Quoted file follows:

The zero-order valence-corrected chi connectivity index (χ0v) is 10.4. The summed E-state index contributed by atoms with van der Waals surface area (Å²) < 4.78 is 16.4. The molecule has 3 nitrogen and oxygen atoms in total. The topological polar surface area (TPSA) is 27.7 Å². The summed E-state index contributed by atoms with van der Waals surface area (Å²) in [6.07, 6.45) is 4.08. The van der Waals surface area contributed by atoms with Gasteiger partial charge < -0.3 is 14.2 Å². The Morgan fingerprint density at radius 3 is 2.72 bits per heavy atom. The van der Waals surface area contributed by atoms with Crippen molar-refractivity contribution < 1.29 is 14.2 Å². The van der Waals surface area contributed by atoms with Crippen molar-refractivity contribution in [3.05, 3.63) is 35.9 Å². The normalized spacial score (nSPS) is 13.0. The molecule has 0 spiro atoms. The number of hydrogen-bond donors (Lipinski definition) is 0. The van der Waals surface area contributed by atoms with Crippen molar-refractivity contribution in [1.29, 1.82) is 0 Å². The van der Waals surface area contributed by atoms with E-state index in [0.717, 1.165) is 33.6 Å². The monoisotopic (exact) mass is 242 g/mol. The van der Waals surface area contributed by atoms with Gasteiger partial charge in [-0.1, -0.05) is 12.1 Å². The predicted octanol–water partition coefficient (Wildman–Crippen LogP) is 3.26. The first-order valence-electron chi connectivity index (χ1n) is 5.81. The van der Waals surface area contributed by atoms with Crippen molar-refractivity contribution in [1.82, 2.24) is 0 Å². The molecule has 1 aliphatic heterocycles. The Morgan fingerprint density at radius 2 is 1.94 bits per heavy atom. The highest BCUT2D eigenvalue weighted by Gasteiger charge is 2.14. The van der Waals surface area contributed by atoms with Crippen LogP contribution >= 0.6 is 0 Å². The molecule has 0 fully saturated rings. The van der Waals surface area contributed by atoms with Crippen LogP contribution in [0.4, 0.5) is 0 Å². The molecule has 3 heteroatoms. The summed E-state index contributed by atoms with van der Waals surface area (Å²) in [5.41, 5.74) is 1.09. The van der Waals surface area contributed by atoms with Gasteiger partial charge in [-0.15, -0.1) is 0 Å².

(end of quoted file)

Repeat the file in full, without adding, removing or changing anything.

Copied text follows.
The zero-order valence-corrected chi connectivity index (χ0v) is 10.4. The summed E-state index contributed by atoms with van der Waals surface area (Å²) < 4.78 is 16.4. The molecule has 3 nitrogen and oxygen atoms in total. The topological polar surface area (TPSA) is 27.7 Å². The summed E-state index contributed by atoms with van der Waals surface area (Å²) in [6.07, 6.45) is 4.08. The van der Waals surface area contributed by atoms with Gasteiger partial charge < -0.3 is 14.2 Å². The Morgan fingerprint density at radius 3 is 2.72 bits per heavy atom. The van der Waals surface area contributed by atoms with Crippen molar-refractivity contribution < 1.29 is 14.2 Å². The van der Waals surface area contributed by atoms with Crippen molar-refractivity contribution in [3.05, 3.63) is 35.9 Å². The normalized spacial score (nSPS) is 13.0. The molecule has 0 spiro atoms. The number of hydrogen-bond donors (Lipinski definition) is 0. The van der Waals surface area contributed by atoms with Crippen molar-refractivity contribution in [1.29, 1.82) is 0 Å². The van der Waals surface area contributed by atoms with E-state index in [0.717, 1.165) is 33.6 Å². The monoisotopic (exact) mass is 242 g/mol. The van der Waals surface area contributed by atoms with Gasteiger partial charge in [-0.1, -0.05) is 12.1 Å². The predicted octanol–water partition coefficient (Wildman–Crippen LogP) is 3.26. The first-order valence-electron chi connectivity index (χ1n) is 5.81. The van der Waals surface area contributed by atoms with Crippen molar-refractivity contribution in [1.82, 2.24) is 0 Å². The molecule has 1 aliphatic heterocycles. The Morgan fingerprint density at radius 2 is 1.94 bits per heavy atom. The highest BCUT2D eigenvalue weighted by Gasteiger charge is 2.14. The van der Waals surface area contributed by atoms with Crippen LogP contribution >= 0.6 is 0 Å². The molecule has 0 fully saturated rings. The van der Waals surface area contributed by atoms with Crippen LogP contribution in [0.4, 0.5) is 0 Å². The molecule has 3 heteroatoms. The summed E-state index contributed by atoms with van der Waals surface area (Å²) in [5.41, 5.74) is 1.09. The van der Waals surface area contributed by atoms with Gasteiger partial charge in [-0.15, -0.1) is 0 Å².